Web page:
Accessing a Cisco Router10/11/2001
In today's article, I'd like to take a look at accessing a Cisco router from a FreeBSD box using a rollover cable.
Normally, the only time you need to access a Cisco router is to view or
change its configurations and you use the
telnet utility to do so.
However, when you first purchase a router, or if you accidently erase
your configurations, you can't telnet into it as the interfaces will be
down and they won't have any IP addresses set to telnet into. If this is
the case, you'll need to access the router via its console interface from
a serial interface on your computer.
In Microsoft land, the
hyperterminal utility is usually used to do this.
While you don't get
hyperterminal on your FreeBSD computer, there are
two built-in utilities and several programs in the ports collection that provide this functionality. I'd like to demonstrate the use of
tip. I'll also build and demonstrate
seyon in this article.
If you're setting up a Cisco router for the first time, find the long, flat, light blue rollover cable that came with the router. This cable is easy to recognize if you compare both ends of the cable. You'll also see why it's called a rollover cable as the pinouts are opposite to each other; in effect, the cable was rolled over when the second connection was crimped on.
Plug one end of the rollover cable into the connection at the back of the
router that is marked "console" in the same light blue color as the
cable. Don't plug the other end of the cable into your FreeBSD computer
yet, as you need to use one of the serial adapters that came with the
router. You should have a 9-pin and a 25-pin adapter. Take a look at the
back of your FreeBSD computer to see which serial port you have available
to use. On my system,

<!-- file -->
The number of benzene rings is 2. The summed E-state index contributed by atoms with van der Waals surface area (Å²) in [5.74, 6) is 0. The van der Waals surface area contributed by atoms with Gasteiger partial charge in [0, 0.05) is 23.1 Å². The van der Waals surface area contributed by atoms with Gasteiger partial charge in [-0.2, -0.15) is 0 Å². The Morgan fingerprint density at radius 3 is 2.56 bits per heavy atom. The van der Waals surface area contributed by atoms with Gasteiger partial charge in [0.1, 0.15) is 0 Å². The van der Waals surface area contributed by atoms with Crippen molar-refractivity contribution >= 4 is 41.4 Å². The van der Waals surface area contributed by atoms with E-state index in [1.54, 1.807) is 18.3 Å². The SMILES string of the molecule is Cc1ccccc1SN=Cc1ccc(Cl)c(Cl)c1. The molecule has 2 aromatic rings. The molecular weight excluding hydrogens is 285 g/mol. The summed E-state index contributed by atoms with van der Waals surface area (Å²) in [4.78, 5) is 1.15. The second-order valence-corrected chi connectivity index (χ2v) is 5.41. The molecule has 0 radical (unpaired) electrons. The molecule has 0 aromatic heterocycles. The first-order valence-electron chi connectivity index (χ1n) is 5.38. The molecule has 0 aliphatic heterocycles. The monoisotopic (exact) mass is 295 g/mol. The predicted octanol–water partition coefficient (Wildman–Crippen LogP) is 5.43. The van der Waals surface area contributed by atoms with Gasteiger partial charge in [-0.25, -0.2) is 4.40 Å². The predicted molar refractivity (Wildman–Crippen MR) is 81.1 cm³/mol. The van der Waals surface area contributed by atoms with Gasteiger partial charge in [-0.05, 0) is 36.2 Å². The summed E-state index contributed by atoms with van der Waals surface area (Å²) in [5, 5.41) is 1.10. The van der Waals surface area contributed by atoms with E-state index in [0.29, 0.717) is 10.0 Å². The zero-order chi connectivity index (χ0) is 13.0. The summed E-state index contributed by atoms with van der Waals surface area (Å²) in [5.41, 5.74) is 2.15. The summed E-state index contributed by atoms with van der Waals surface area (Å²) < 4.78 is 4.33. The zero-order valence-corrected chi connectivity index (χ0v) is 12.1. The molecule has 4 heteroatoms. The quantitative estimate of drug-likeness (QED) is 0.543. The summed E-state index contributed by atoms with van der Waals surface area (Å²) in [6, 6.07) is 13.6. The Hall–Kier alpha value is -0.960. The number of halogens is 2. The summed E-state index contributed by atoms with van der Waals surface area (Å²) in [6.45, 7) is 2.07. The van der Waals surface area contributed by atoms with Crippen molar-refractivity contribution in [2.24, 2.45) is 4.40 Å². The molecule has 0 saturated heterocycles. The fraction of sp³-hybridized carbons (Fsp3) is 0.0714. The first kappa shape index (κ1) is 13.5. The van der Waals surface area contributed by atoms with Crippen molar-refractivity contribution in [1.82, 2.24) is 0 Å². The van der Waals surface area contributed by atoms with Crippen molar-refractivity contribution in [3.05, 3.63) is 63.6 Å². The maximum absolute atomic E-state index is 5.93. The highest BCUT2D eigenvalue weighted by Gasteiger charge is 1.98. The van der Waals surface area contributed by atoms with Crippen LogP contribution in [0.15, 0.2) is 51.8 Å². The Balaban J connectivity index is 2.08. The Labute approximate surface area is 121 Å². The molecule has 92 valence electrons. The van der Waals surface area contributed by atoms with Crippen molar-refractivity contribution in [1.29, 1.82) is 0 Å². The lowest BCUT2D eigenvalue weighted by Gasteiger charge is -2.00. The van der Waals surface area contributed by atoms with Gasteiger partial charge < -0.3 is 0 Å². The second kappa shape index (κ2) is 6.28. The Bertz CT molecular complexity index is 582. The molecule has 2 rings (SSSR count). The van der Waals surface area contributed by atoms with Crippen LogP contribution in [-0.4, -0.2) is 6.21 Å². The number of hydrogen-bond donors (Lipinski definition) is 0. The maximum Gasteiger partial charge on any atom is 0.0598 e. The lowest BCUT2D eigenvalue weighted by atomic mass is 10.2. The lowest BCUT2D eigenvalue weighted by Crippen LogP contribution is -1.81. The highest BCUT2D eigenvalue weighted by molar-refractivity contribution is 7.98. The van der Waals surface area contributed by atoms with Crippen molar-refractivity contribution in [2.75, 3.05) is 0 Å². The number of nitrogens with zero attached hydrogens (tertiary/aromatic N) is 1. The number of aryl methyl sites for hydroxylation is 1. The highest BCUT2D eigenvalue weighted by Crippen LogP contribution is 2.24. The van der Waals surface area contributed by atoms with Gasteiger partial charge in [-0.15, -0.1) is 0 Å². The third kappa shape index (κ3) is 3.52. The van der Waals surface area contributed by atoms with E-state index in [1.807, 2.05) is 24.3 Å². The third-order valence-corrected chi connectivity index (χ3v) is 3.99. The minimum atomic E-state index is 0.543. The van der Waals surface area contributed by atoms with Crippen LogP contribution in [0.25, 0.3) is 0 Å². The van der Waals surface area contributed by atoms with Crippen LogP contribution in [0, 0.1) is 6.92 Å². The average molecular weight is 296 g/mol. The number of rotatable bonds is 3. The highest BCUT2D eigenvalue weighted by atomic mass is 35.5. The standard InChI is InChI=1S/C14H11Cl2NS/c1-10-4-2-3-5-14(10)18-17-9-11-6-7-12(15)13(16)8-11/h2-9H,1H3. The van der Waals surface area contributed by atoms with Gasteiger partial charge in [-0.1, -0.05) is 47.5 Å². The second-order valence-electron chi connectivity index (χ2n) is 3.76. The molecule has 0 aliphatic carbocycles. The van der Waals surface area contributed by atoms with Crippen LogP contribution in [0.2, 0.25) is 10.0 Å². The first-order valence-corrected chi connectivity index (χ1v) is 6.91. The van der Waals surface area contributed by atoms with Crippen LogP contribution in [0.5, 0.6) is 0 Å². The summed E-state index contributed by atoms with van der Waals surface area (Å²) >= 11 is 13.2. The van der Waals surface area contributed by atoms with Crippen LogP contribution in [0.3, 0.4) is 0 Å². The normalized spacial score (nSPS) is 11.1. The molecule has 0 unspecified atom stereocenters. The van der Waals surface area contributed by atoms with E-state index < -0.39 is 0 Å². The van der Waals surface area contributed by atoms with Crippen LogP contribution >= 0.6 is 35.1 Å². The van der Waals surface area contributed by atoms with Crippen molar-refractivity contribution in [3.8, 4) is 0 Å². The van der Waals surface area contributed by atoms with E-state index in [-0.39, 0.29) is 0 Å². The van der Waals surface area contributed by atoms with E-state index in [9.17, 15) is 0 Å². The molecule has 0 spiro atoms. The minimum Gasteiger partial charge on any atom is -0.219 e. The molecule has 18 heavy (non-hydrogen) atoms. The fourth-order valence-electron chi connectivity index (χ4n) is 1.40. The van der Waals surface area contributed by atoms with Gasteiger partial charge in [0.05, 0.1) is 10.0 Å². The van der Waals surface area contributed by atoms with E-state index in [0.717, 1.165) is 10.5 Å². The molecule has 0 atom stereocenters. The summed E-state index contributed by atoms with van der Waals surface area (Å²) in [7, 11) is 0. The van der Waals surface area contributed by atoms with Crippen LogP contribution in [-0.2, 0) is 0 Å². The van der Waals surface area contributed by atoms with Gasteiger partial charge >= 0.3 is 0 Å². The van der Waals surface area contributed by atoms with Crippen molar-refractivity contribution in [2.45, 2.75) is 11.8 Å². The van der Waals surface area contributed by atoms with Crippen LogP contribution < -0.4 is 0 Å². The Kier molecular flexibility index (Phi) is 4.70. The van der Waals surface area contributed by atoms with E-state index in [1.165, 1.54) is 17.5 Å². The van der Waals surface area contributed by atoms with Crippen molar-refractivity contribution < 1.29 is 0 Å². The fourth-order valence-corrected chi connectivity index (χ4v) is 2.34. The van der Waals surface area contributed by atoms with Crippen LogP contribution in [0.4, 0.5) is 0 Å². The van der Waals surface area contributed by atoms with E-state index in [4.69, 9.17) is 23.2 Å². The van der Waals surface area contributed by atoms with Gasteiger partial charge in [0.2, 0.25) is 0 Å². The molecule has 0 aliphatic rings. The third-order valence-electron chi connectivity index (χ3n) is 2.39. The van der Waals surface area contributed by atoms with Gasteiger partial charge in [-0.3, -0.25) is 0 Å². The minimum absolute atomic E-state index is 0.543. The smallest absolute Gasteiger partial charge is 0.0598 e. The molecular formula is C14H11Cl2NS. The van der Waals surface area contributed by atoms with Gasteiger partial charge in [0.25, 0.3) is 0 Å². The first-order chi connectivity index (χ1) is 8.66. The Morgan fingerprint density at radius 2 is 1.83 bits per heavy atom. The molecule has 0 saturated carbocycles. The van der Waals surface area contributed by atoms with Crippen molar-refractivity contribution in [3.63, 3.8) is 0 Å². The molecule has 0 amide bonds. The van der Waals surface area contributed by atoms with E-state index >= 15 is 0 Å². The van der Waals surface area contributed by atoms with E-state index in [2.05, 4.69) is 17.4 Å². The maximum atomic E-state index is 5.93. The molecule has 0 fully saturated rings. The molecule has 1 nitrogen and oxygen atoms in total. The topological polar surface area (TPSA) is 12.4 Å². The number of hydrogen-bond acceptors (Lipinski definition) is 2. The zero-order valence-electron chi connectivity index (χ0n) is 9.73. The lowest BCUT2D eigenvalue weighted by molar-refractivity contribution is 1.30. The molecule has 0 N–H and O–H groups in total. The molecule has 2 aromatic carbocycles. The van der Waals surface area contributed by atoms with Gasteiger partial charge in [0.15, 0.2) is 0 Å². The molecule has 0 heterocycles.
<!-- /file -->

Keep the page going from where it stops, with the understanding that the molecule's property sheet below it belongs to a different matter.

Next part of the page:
com1 was taken by my mouse, but
com2 was free.
Accordingly, I plugged the rollover cable into the 25-pin adapter, then I
connected it to
com2 on my computer. Once everything was connected,
I turned my FreeBSD computer back on and turned on the power switch at the
back of the Cisco router.
The last thing we need to sort out before starting is the FreeBSD device
names for the com ports on your computer. Com ports are
# starts at 0. If you used
com1, you're using
cuaa0; since I'm using
com2, I'll be using
cuaa1 in this article. Also, because we will be
directly accessing serial devices, all of the utilities mentioned require
you to be the superuser to use them.
Let's start with the utilities that come with FreeBSD --
tip. To use
cu, simply specify your com port using the
-l or line switch and a
speed of 9600 baud using the speed switch
-s like so:
su Password: cu -l /dev/cuaa1 -s 9600 Connected.
I'll now press enter and I've entered the setup utility on the Cisco
router. Note that I'll be prompted to set IP addresses on the interfaces,
the enable password, and the
telnet (virtual terminal) password. These are
the minimum configurations that will be required to be able to access a Cisco
router without the rollover cable. You'll note that in Cisco, most questions
have an answer in "
" meaning you can just press Enter if you're satisfied with
that answer. If you aren't, type in your desired response. The setup
process should look like this:
First, would you like to see the current interface summary? [yes]:
Any interface listed with OK? value "NO" does not have a valid configuration
Interface IP-Address OK? Method Status Protocol
Ethernet0 unassigned NO unset up down
Serial0 unassigned NO unset down down
Configuring global parameters:
Enter host name [Router]:
The enable secret is a one-way cryptographic secret used
instead of the enable password when it exists.
Enter enable secret:
The enable password is used when there is no enable secret
and when using older software and some boot images.
Enter enable password:
Enter virtual terminal password:
Configure SNMP Network Management? [yes]: no
Configure IPX? [no]:
Configure IP? [yes]:
Configure IGRP routing? [yes]: no
Configure RIP routing? [no]:
Configuring interface parameters:
Configuring interface Ethernet0:
Is this interface in use? [yes]:
Configure IP on this interface? [yes]:
IP address for this interface: 10.0.0.100
Number of bits in subnet field :
Class A network is 10.0.0.0, 0 subnet bits; mask is /8
Configuring interface Serial0:
Is this interface in use? [yes] no
The following configuration command script was created:
Use this configuration? [yes/no]: yes
Use the enable mode 'configure' command to modify this configuration.
Press RETURN to get started!
My configurations are now finished and I'm presented with the user mode prompt. If you're familiar with your Cisco IOS commands, you can proceed to use them as usual.
When you wish to disconnect from the Cisco router by closing the
then press the Enter key. You should receive a "Disconnected." message and get your FreeBSD prompt back.